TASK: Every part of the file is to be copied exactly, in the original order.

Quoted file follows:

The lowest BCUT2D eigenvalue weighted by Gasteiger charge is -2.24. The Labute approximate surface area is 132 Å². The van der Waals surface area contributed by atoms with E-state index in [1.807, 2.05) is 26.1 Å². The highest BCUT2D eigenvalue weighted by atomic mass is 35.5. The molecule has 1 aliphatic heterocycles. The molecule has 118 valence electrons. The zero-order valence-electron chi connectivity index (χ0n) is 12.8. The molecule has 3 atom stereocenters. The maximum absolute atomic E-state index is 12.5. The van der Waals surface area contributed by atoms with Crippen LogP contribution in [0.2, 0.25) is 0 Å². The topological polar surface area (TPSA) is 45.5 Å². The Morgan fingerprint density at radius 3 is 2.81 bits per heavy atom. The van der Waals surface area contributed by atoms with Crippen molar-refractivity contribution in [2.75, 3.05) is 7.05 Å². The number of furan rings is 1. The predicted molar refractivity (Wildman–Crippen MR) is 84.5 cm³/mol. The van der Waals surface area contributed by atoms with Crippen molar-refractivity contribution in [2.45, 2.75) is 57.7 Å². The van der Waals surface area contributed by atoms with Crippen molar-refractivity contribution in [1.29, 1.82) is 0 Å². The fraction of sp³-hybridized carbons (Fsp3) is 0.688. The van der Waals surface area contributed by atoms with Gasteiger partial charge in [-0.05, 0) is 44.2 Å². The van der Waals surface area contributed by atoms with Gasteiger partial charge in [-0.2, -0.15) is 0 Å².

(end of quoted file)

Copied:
The lowest BCUT2D eigenvalue weighted by Gasteiger charge is -2.24. The Labute approximate surface area is 132 Å². The van der Waals surface area contributed by atoms with E-state index in [1.807, 2.05) is 26.1 Å². The highest BCUT2D eigenvalue weighted by atomic mass is 35.5. The molecule has 1 aliphatic heterocycles. The molecule has 118 valence electrons. The zero-order valence-electron chi connectivity index (χ0n) is 12.8. The molecule has 3 atom stereocenters. The maximum absolute atomic E-state index is 12.5. The van der Waals surface area contributed by atoms with Crippen LogP contribution in [0.2, 0.25) is 0 Å². The topological polar surface area (TPSA) is 45.5 Å². The Morgan fingerprint density at radius 3 is 2.81 bits per heavy atom. The van der Waals surface area contributed by atoms with Crippen molar-refractivity contribution in [2.75, 3.05) is 7.05 Å². The number of furan rings is 1. The predicted molar refractivity (Wildman–Crippen MR) is 84.5 cm³/mol. The van der Waals surface area contributed by atoms with Crippen molar-refractivity contribution in [2.45, 2.75) is 57.7 Å². The van der Waals surface area contributed by atoms with Crippen molar-refractivity contribution in [1.29, 1.82) is 0 Å². The fraction of sp³-hybridized carbons (Fsp3) is 0.688. The van der Waals surface area contributed by atoms with Gasteiger partial charge in [-0.05, 0) is 44.2 Å². The van der Waals surface area contributed by atoms with Gasteiger partial charge in [-0.2, -0.15) is 0 Å².